Transfiguration, Lent, and the Passion

Printed Appearances can be deceiving. After all, Jesus was just another Galilean. His hands were the rough hands of a workman. People in Nazareth knew his mother. Some even remembered the man that was his dad.
by Marcellino D’Ambrosio | Source:
Gen 15:5-18; Phil 3:17- 4:1; 9:28-36
Appearances can be deceiving. After all, Jesus was just another Galilean. His hands were the rough hands of a workman. People in Nazareth knew his mother. Some even remembered the man that was his dad.

Yet when Jesus went up on Mt. Tabor with his three closest disciples, his appearance changed. The glory of his divinity suddenly became visible, shining through humanity, dazzling his overwhelmed disciples.

But then two others show up--Moses and Elijah. Of all the great figures of the Old Testament, why them? The Jews were not abstract thinkers, but rather very concrete. When they thought about the first five books of the Bible, “the Law,” or “Torah”, they though of a person – Moses. When they thought about the numerous books of the bible by or about the prophets, the greatest prophet came to mind, Elijah. The Law and the Prophets. That was the Jewish way of saying “the Bible.” Moses and Elijah witness to Jesus because all of Scripture witness to him.

But what do the three of them talk about? His miracles? His teaching? Neither. They spoke about his “departure” soon to be accomplished in Jerusalem. This is what is predicted and described in a mysterious way all throughout the Law, the Prophets, and the Psalms, namely his march straight through indescribable suffering and death on his way to resurrected glory.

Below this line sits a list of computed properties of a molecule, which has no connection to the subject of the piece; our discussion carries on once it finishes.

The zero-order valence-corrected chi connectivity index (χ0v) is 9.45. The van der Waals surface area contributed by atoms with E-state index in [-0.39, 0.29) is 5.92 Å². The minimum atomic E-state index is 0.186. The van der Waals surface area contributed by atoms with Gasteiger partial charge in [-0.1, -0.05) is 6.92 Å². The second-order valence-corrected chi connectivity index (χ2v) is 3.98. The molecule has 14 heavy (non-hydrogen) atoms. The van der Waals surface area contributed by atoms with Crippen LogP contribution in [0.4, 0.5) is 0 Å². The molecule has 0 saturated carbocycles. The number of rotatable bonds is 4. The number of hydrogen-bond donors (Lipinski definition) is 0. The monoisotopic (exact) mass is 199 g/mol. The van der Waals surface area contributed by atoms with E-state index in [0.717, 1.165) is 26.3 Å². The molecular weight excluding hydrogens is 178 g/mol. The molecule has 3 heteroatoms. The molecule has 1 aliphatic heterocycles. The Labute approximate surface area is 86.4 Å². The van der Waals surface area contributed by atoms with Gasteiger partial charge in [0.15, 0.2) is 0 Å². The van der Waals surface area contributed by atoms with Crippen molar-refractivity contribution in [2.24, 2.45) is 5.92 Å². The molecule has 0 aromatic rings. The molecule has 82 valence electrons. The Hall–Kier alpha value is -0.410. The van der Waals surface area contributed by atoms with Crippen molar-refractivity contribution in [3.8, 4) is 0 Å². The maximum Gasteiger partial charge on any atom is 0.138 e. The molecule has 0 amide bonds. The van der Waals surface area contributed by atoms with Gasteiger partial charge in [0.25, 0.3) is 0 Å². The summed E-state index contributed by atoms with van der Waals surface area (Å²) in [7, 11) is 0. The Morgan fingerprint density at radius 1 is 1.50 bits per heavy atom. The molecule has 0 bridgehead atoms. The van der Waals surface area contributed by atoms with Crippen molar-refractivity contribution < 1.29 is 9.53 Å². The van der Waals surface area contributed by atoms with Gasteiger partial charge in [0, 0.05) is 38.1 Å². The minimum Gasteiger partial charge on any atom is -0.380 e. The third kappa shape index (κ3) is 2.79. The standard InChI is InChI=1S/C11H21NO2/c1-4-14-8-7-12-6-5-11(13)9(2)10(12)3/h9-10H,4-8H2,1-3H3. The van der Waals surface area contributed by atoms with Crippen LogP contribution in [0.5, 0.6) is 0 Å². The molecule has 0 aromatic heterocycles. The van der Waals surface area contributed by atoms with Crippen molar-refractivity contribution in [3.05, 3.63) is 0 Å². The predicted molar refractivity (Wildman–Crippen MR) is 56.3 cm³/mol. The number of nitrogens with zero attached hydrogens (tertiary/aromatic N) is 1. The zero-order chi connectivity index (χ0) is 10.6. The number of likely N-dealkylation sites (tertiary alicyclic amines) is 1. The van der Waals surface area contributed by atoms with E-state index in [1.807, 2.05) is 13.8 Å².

One thing that has troubled many people about his passion are his words from the cross “My God, my God, why have you abandoned me?” (Matt 27:46). Some have even read into this a mistaken theology that Jesus, taking our place, experienced the most terrible consequence of our sin, namely being cut off from communion from the Father, separated from God and his grace. Not a chance. That fact that Jesus bore our sin does not and cannot mean this. He is not a sinner. His communion with the Father and the Spirit can never be interrupted. The Father and the Spirit are with Him on Mt. Tabor (the cloud overshadowing the disciples there was the same cloud of the Spirit that overshadowed Mary at the annunciation). The Father and the Spirit are with Him on Golgotha.

So how do we take Jesus’ words? They are a quote from a psalm. In fact the ancient Jewish practice was to designate a particular psalm not by a number but by its first few words (we still do this with conciliar and papal documents such as “Lumen Gentium”). There is a psalm in fact that begins with this phrase, Ps 22. Make this psalm part of your meditation on the passion this Lent. In a remarkable way it predicts the mockery that is hurled upon Christ that fateful day, the piercing of his hands and feet by a pack of “dogs” (a very uncomplimentary term in those days for gentiles), the gambling for his clothing, even his eventual deliverance by the God who hears his cry. So Jesus, from the cross, is proclaiming what is manifest in the transfiguration: “all the law and the prophets witness to me and to what is happening right now.”

This is why Jesus came. This is why for ten chapters in Luke’s gospel, Jesus is resolutely making his way towards Jerusalem (Lk 9-19). His teaching and his miracles are remarkable. But if he had not laid down his life for us, if he had not been raised from the dead, we’d still be in our sins. The entire drama of human history finds its center and its meaning in these few tumultuous days.

Some have asked why Mel Gibson’s movie was about Jesus’ passion only, and not the entire life of Christ. This is the reason. Theologically, the page dividing the New and Old Testaments is not the gold one between Malachi and Matthew, but rather the crimson page of the passion.

And if you’ve see this movie, this tribute of a Catholic filmaker to his Lord, you understand why Peter, James, and John needed the glory of Tabor before enduring the horror of Golgotha.

Dr. Marcellino D’Ambrosio writes from Texas. For info on his resources for the year of the Eucharist or his pilgrimage to Rome, visit or call 1.800.803.0118.

This was originally published in Our Sunday Visitor in March 2004 as a reflection on the readings for the 2nd Sunday of Lent, cycle C. It is reproduced here with the permission of the author.

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